Residents can be expecting their property assessments for 2012, and across the Coast, values are in decline.
Overall, the value of residential property on the Sunshine Coast decreased from $9.75 billion to $9.26 billion this year, an overall loss of about five per cent.
“It definitely is a buyers’ market for sure,” said Realtor Brian Christoff.
Among some of the greater decreases were non-waterfront properties in Pender Harbour, which dropped by an average of nine per cent compared to 2011 prices.
The average value of a non-waterfront single family dwelling in Gibsons fell from $459,000 to $431,000.
Sechelt saw moderate declines across all types of property, while the average price of a waterfront home in Roberts Creek was $69,000 less than last year’s average price of $1.15 million.
“People who have their mortgages in place and they’ve got their financing all approved or pre-approved can find real bargains out there,” Christoff said.
Higher end homes in areas like Secret Cove are still getting good value, he added, but in areas with higher supplies, the prices are weakening.
Since the 2008 economic downturn, the vitality of the Sunshine Coast real estate market has taken a significant blow.
While the year prior to the crisis saw 727 transactions, 2008 finished with only 450. Since then, the numbers have failed to return to their previous heights.
“Each area on the Coast has its own different demographic,” Christoff said, pointing to areas like Halfmoon Bay where sales have dropped by an estimated 45 per cent, a different trend from Roberts Creek, where numbers have stayed relatively flat.
While the number of sales might paint a grim picture for owners looking to sell, he added that a spark like the St. Mary’s Hospital renovation could have a significant overall impact.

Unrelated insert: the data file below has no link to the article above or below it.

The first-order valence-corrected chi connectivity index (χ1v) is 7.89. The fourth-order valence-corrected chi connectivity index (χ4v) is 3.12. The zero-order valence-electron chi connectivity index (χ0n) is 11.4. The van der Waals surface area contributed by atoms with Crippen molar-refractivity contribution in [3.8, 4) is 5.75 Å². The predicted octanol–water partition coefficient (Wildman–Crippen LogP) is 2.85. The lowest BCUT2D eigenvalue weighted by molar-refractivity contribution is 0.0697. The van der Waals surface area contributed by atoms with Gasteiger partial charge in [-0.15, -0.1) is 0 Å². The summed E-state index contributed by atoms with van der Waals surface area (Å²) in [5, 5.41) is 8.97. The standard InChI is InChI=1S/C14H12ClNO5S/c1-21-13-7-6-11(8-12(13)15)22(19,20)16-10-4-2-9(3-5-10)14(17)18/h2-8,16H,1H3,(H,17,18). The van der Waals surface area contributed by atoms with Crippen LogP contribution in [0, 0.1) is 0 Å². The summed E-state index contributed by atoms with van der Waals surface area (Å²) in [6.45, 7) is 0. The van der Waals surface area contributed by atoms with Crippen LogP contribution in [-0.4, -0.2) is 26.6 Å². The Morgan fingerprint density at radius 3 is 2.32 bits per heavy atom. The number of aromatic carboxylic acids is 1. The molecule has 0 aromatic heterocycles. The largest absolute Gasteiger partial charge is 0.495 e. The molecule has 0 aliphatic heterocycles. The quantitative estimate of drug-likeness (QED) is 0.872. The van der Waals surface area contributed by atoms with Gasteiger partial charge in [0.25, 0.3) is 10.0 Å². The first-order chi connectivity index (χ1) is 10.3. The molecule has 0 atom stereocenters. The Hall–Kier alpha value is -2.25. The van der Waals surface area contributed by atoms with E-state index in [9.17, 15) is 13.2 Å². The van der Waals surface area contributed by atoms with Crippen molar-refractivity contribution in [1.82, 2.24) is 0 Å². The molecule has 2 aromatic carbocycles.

“The fortunate thing about the Sunshine Coast is that there’s not a lot of numbers,” he explained. “When the hospital gets built and word gets out with seniors who are retiring, hey, we’ve got great health care on the Coast, that could represent 50 or 100 [sales].”
For those thinking the lower numbers might mean a break on this year’s property taxes, it probably won’t happen unless an owner’s assessment shows a value loss greater than the municipal average.
While assessment numbers figure into the equation when calculating property levies, the actual tax rates could change as local governments begin work on their 2012 budgets.
Faced with a lower overall assessment, governments on the Sunshine Coast could require a rate hike in order to generate revenues comparable to 2011 levels.
“All things equal, our tax rate, and the rate is just the number that’s applied against individual values, would likely go up in order to generate the same revenue from a smaller base,” explained Gibsons Director of Finance Ian Poole.
Those who might wish to appeal their assessment should do it soon before the numbers are frozen, Poole recommended.